In the past decade or so, the history of the American Civil War has seen a revival of interest and a correspondingly high number of books published about all aspects of the naval war. There are some fine biographies of officers and bureaucrats, and a plethora of works on sexier subjects, such as the Confederate cruisers CSS Alabama and CSS Shenandoah. A few excellent studies on specific theaters of the naval war and the everyday lives of the common sailors have also been produced.
One major omission in this upswing of interest in the naval war is a synthesis. Enter James M. McPherson's War on the Waters. Comparable works include Bern Anderson's By Sea and by River (1962; reprinted in 1989), Divided Waters (1995) by Ivan Musicant, and, most recently, Spencer Tucker's Blue and Gray Navies (2006). However, these books are much longer than War on the Waters, with Musicant and Tucker's exceeding four hundred pages. McPherson deftly covers the same subject matter much more efficiently, without losing the detail important to the narrative. The book is eloquently written, well-paced, and highly readable, making it very accessible to a broader audience, which proves again how effective a writer McPherson is.
McPherson's thesis is twofold: though the Union navy did not singlehandedly win the war, the war could not have been won without the navy's significant contributions; moreover, the Confederate navy should be duly recognized for its contributions to the development of new technologies such as ironclad ships, torpedoes, and submarines and for its few successes, which created setbacks for the Union war effort. McPherson views the naval war in five phases and uses that framework to organize the book. First, from 1861 to early 1862, mobilization and early Union victories such as Hatteras Inlet occurred. Next, in 1862 and early 1863, the Confederate navy put up a successful resistance. Fueled by the capture of Vicksburg in July, the Union regained the momentum in the latter half of 1863. The Confederates enjoyed another brief period of success in early 1864. Finally, from late 1864 through the end of hostilities, the Union took control. [End Page 85]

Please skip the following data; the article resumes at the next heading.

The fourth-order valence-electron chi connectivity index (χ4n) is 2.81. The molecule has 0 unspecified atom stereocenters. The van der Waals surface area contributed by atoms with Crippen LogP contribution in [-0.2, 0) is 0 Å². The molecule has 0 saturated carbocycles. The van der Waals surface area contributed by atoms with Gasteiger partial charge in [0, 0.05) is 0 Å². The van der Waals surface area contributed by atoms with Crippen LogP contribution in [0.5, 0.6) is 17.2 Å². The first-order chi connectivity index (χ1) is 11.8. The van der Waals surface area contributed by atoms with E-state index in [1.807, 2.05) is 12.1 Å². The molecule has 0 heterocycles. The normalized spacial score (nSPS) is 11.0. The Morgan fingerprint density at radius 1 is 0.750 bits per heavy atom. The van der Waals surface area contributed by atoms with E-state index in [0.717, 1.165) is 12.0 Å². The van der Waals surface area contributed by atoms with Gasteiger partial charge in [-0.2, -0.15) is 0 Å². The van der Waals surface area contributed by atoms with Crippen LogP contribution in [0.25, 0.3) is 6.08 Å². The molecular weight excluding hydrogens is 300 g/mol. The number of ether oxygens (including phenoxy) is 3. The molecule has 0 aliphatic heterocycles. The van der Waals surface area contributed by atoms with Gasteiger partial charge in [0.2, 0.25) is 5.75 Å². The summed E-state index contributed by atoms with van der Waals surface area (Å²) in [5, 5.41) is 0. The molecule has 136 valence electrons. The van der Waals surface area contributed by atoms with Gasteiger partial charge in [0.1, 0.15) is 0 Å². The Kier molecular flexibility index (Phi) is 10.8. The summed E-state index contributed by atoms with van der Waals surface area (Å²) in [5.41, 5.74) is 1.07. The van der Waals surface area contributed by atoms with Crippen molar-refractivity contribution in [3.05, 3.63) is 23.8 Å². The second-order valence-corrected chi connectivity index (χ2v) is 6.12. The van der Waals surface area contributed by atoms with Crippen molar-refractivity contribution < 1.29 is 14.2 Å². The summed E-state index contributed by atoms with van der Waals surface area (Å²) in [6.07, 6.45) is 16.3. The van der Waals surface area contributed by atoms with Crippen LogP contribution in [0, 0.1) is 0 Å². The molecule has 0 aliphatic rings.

McPherson adeptly covers the full scope of the naval war. Aside from the battles and trials and tribulations on the water, he manages to examine the politics behind the Union navy very succinctly. He showcases the personalities and internecine conflicts that plagued the navy, particularly in the war's early stages. Much credit is given to Secretary of the Navy Gideon Welles for successfully navigating these disputes. Assistant Secretary Gustavus Vasa Fox receives some credit for the navy's success as well, though probably not enough. Anyone who has read Ari Hoogenboom's Gustavus Vasa Fox of the Union Navy (2008) will likely agree. McPherson recognizes Union naval officers for both brilliance and shortcomings. He focuses a great deal of attention on the top commanders, such as Samuel Francis DuPont, John A. Dahlgren, David Glasgow Farragut, and David Dixon Porter. However, he does give credit to lesser known officers as warranted.
Though McPherson covers every significant incident of the naval war, he spends more time on the Mississippi River and Charleston than other areas. This has the effect of shortchanging other theaters. For instance, events occurring between August 1864 and the end of the war, including the battles for Mobile Bay and the Cape Fear River, are covered in a mere sixteen pages—hardly adequate to do those topics justice. Some smaller, less noteworthy events are completely left out, which is inevitable in a work of this length. One would also like to see more attention given to the Confederate naval effort. While McPherson acknowledges the successes of the Confederate navy, considerable achievements—such as the development and use of the submarine H. L. Hunley and the cruise of the CSS Shenandoah—are briefly mentioned but not more deeply explored. With the exception of the duel between the USS Monitor and...